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10 Rules on How to Choose the Best Mutual Fund

1.  Does the fund match your ‘financial profile’?
Mutual funds offer a whole bouquet of products such as aggressive equity funds, index funds, gilt funds, income funds, liquid funds, gold funds, thematic funds, etc. — the list is quite exhaustive. But all funds will not match your needs, risk-appetite, investment horizon etc. Therefore, you must first decide on the types of funds that suit your requirements. Only then should you start selecting the best funds within those categories.

2.  Past performance
The past performance of the fund is one of the most important criteria in fund selection. History shows that funds with consistently good performance can be expected to be among the top in their category in future too. Similarly, a fund with poor performance will find it extremely difficult to move to the top quartile and remain there. Therefore, focus on funds that have delivered good returns consistently.

3.  Portfolio characteristics
Characteristics of a portfolio will also play an important role. For example, the %age of top 5/10 holding will determine how diversified or concentrated the fund is. If more than 60-70% of the corpus is invested in just 5 shares or bonds, the portfolio would be comparatively riskier than a fund with just 20-30% corpus in 5 scrips.

Or, an aggressive equity fund would have higher turnover ratio. Comparatively speaking this is perfectly fine. But an index fund with a higher turnover ratio vis-à-vis its peers could be a cause for concern.

4.  Is the portfolio size appropriate?
There is, of course, no mathematical rule that would suggest the best size for a given mutual fund. Having said that, AUM could be an important factor in the fund’s overall performance.

A very small fund may not be able to diversify itself reasonable well. As such, the performance could be very erratic. It would be preferable to avoid them. Too large a fund could also be an issue. It will have too many companies in its portfolio. This could affect its overall performance.

So average-sized funds usually offer the best opportunity.

5.  The fund house/fund manager
Investment is both a science and an art. Good research teams i.e. the science part of investing, are necessary in identifying the good opportunities. However, if you give the same set of stocks to two different people, they could deliver vastly different returns. This means that you need something more. This ‘something more’ is the art of investing. In other words, psychological aspects also have a very important role to play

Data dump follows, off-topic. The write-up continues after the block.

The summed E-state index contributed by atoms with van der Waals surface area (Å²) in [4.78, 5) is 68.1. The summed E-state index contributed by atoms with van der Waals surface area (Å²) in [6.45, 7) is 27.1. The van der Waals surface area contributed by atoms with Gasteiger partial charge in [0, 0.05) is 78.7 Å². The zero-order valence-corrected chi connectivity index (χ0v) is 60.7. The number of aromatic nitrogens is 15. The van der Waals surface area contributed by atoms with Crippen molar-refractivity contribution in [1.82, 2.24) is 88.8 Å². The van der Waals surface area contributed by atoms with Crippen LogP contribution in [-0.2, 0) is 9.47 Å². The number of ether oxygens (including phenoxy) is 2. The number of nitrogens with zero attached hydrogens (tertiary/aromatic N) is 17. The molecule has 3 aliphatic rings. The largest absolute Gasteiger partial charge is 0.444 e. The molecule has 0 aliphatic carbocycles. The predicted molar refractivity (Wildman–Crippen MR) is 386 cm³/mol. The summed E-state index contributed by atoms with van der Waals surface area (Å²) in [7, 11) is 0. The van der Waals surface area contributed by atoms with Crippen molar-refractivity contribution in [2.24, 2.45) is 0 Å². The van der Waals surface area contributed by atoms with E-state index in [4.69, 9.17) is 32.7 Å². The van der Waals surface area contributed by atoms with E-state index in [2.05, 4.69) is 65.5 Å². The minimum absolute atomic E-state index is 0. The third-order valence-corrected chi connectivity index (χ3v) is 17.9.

As such, you have to consider the fund manager’s past performance before investing.

6.  Risk parameters
Two funds may deliver the same returns. But the better of the two would be the one that does so (a) by taking lesser risk (i.e. it has a higher Sharpe Ratio), (b) more consistently (i.e. it has lower Standard Deviation) and (c) with less volatility than the market (i.e. it has a lower Beta)

Therefore, after you have short-listed the funds based on the performance, portfolio, fund house etc., check the risk parameters and opt for those that tend to deliver good returns despite taking lesser risks.

7.  Annual Recurring Expenses
The expenses that will eat into your returns in an MF would typically include management fees, custodial fees, marketing & selling expenses, trustee fees, audit fees etc. It goes without saying that lower the expenses the better it is. But don’t give too much weightage to the expenses. Other parameters, discussed above, are far more important than expenses which are anyway quite reasonable and standardised.

8.  Entry / Exit Loads
Presently there is no entry load for mutual fund. And exit load is generally payable only if you fail to remain invested for a pre-specified period (which typically varies from zero days to 1 or 2 years).

A lower load is better. However, since the load is nominal, sometimes even paying higher loads may be alright if the fund’s performance and other factors are very good.

9.  NAV is a meaningless number
The NAV of the fund has no impact on the returns it will deliver in the future. Two similar funds (e.g. two Index Funds) will deliver the same returns whatever may be their NAVs. So don’t bother about the NAV of a mutual fund, as you might do for the price of a share.

10.  Dividend or Growth? 
Like NAV, it is immaterial whether you choose the dividend option or growth option as far as the performance of the fund is concerned. However, the final returns in your hand could be different due to taxation.

Tax rates are different, depending on whether you get this return in the form of dividend or capital gains. Therefore, the post-tax returns in your hand may vary depending on your tax profile. As such, you have to choose the option from the point of view of where your tax will be minimal and not from the point of view of the returns.

To keep things simple, just remember to opt for growth option if your investment horizon is more than 1 year and dividend option for less than 1 year (assuming you are in the highest tax-bracket). [UPDATE : Due to subsequent change in taxation, this simple guideline is no longer valid.]

Excerpted from the book 10/10 Now control your money…perfectly.

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